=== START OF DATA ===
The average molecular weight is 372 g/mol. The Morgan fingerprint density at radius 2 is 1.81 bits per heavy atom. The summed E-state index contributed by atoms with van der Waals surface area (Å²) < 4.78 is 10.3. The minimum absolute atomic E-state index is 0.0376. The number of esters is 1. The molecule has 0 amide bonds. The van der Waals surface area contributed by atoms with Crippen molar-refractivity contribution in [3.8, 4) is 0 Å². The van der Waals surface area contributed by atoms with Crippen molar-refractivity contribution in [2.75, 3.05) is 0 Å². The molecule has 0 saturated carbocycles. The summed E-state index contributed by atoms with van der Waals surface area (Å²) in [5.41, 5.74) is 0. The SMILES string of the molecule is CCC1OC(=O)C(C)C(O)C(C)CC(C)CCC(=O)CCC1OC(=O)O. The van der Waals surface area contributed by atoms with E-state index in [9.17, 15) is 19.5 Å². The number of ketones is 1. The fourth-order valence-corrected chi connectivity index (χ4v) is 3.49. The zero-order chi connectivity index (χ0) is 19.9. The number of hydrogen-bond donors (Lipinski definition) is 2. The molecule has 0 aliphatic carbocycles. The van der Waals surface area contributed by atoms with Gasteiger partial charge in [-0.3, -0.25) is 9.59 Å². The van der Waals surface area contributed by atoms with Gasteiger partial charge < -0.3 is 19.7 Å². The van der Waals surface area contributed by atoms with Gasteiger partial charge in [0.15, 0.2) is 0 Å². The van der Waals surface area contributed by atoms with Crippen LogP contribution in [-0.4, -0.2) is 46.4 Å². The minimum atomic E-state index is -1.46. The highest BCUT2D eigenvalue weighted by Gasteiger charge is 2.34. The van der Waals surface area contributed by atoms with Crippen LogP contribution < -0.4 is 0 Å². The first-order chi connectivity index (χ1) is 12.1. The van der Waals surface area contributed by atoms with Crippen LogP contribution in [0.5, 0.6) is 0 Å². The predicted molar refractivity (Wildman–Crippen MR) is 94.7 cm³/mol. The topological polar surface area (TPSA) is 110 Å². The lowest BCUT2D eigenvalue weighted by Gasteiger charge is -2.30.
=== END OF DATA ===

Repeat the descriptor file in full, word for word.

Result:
The average molecular weight is 372 g/mol. The Morgan fingerprint density at radius 2 is 1.81 bits per heavy atom. The summed E-state index contributed by atoms with van der Waals surface area (Å²) < 4.78 is 10.3. The minimum absolute atomic E-state index is 0.0376. The number of esters is 1. The molecule has 0 amide bonds. The van der Waals surface area contributed by atoms with Crippen molar-refractivity contribution in [3.8, 4) is 0 Å². The van der Waals surface area contributed by atoms with Crippen molar-refractivity contribution in [2.75, 3.05) is 0 Å². The molecule has 0 saturated carbocycles. The summed E-state index contributed by atoms with van der Waals surface area (Å²) in [5.41, 5.74) is 0. The SMILES string of the molecule is CCC1OC(=O)C(C)C(O)C(C)CC(C)CCC(=O)CCC1OC(=O)O. The van der Waals surface area contributed by atoms with E-state index in [9.17, 15) is 19.5 Å². The number of ketones is 1. The fourth-order valence-corrected chi connectivity index (χ4v) is 3.49. The zero-order chi connectivity index (χ0) is 19.9. The number of hydrogen-bond donors (Lipinski definition) is 2. The molecule has 0 aliphatic carbocycles. The van der Waals surface area contributed by atoms with Gasteiger partial charge in [-0.3, -0.25) is 9.59 Å². The van der Waals surface area contributed by atoms with Gasteiger partial charge < -0.3 is 19.7 Å². The van der Waals surface area contributed by atoms with Gasteiger partial charge in [0.15, 0.2) is 0 Å². The van der Waals surface area contributed by atoms with Crippen LogP contribution in [-0.4, -0.2) is 46.4 Å². The minimum atomic E-state index is -1.46. The highest BCUT2D eigenvalue weighted by Gasteiger charge is 2.34. The van der Waals surface area contributed by atoms with Crippen LogP contribution < -0.4 is 0 Å². The first-order chi connectivity index (χ1) is 12.1. The van der Waals surface area contributed by atoms with Crippen LogP contribution in [0.5, 0.6) is 0 Å². The predicted molar refractivity (Wildman–Crippen MR) is 94.7 cm³/mol. The topological polar surface area (TPSA) is 110 Å². The lowest BCUT2D eigenvalue weighted by Gasteiger charge is -2.30.